IT expert John Engates: Obamacare glitches won’t be repeated

John Engates

John Engates

John Egan

John Engates – an early, vocal and high-profile critic of the online rollout of Obamacare – now says federal officials and tech contractors appear to have found the prescription for fixing the website.

“They have learned a lot and will unlikely repeat the same mistakes on this project,” says Engates, chief technology officer at San Antonio-based Rackspace, an IT hosting company with a major presence in Austin.

On Nov. 25, shortly before Thanksgiving, Engates got an up-close look at efforts to repair the Obamacare website. Based on his visit to the under-wraps Obamacare “command center” in suburban Maryland and his attendance at an invitation-only White House briefing, Engates says he felt confident that the website’s bugs would be fixed by the White House-imposed deadline of Dec. 1.

For its part, the White House proclaimed Dec. 1 that the site would run smoothly for the “vast majority” of visitors, although hiccups still were being reported Dec. 2.

‘Finger pointing is over’

“The site is at a stage where a lot of the initial embarrassment is behind its designers and managers. The finger pointing is over — at least inside the Administration and among the contractors,” Engates wrote Nov. 26 on the Rackspace blog.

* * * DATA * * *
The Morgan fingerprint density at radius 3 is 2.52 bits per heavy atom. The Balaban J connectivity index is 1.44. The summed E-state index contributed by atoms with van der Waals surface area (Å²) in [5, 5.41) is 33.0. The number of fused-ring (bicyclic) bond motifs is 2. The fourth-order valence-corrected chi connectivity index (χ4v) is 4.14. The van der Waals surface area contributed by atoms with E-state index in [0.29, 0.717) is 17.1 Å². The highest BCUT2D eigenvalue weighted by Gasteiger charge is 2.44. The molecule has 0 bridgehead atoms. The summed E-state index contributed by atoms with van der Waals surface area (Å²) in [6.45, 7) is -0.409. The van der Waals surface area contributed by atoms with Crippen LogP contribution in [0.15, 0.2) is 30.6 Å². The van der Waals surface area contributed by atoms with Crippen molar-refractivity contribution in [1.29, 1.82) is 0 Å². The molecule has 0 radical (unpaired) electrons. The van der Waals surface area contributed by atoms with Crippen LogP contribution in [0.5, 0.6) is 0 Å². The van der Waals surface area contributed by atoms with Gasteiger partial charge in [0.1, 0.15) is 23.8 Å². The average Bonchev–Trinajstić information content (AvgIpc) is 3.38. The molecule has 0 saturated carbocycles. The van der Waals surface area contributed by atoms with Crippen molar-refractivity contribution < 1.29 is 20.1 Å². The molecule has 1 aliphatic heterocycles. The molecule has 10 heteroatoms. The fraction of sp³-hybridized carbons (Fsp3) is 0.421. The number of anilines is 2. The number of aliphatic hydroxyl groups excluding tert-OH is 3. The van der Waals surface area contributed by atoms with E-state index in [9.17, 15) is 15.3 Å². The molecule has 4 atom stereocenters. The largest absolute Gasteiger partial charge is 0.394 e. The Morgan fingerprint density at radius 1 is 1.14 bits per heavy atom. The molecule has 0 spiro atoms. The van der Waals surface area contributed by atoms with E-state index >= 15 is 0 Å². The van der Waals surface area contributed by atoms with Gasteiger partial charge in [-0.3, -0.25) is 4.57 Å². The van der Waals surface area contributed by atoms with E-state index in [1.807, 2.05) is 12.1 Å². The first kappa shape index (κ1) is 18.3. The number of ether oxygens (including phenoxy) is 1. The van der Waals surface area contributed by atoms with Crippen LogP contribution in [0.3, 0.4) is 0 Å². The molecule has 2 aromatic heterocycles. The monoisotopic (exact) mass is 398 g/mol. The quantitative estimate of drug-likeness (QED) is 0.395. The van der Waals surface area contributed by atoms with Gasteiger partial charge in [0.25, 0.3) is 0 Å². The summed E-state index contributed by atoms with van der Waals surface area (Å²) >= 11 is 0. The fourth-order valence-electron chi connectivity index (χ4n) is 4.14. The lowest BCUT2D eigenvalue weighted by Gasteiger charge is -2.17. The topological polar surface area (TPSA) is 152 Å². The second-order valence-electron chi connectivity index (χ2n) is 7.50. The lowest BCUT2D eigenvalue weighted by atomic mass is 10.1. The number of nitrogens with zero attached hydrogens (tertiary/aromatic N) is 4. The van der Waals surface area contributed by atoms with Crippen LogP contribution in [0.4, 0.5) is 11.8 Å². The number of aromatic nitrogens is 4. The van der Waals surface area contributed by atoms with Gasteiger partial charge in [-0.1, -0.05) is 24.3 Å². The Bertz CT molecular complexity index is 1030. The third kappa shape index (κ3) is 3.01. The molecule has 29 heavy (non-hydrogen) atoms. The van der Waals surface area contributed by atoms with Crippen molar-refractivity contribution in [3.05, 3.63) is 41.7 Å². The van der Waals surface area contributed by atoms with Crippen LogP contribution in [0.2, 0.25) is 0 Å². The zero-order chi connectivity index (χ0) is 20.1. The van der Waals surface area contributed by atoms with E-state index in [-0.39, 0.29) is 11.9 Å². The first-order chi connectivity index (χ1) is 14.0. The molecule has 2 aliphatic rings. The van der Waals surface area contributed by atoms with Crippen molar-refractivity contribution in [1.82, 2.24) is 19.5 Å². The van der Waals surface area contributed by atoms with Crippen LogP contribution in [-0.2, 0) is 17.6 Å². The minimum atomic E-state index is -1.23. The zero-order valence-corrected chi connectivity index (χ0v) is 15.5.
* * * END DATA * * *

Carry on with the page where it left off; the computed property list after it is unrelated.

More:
Engates, an internationally recognized expert on cloud computing, says he’d be surprised if major problems cropped up again with the Obamacare website.

“They will undoubtedly continue to work on the site and make improvements,” he says. “They will replace technology, contractors and vendors that aren’t up to the task, and they will certainly do more testing to guarantee … performance going forward.”

From the outset, the Obamacare website faced several hurdles, Engates says. Chief among them, some critics say, was the bungling of the website launch by contractor CGI Federal.

Engates says that “the site was put together by well-intentioned people who are good at winning government contracts but not necessarily building highly scalable e-commerce web applications.”

Another challenge: Federal workers and outside contractors had little time to complete the website, let alone test it, Engates says.

In the spotlight

Media outlets such as the Wall Street Journal, CNN and InformationWeek have quoted Engates extensively about the Obamacare website debacle. In a sense, Engates became an overnight star among critics of Obamacare’s technical glitches.

“It’s been great to be a resource to the American people around such an important initiative,” Engates says. “Most people understand that we (Rackspace) come from a technology background, and we have no agenda. We just want to be a resource based on our own experiences helping our customers build these types of applications.”

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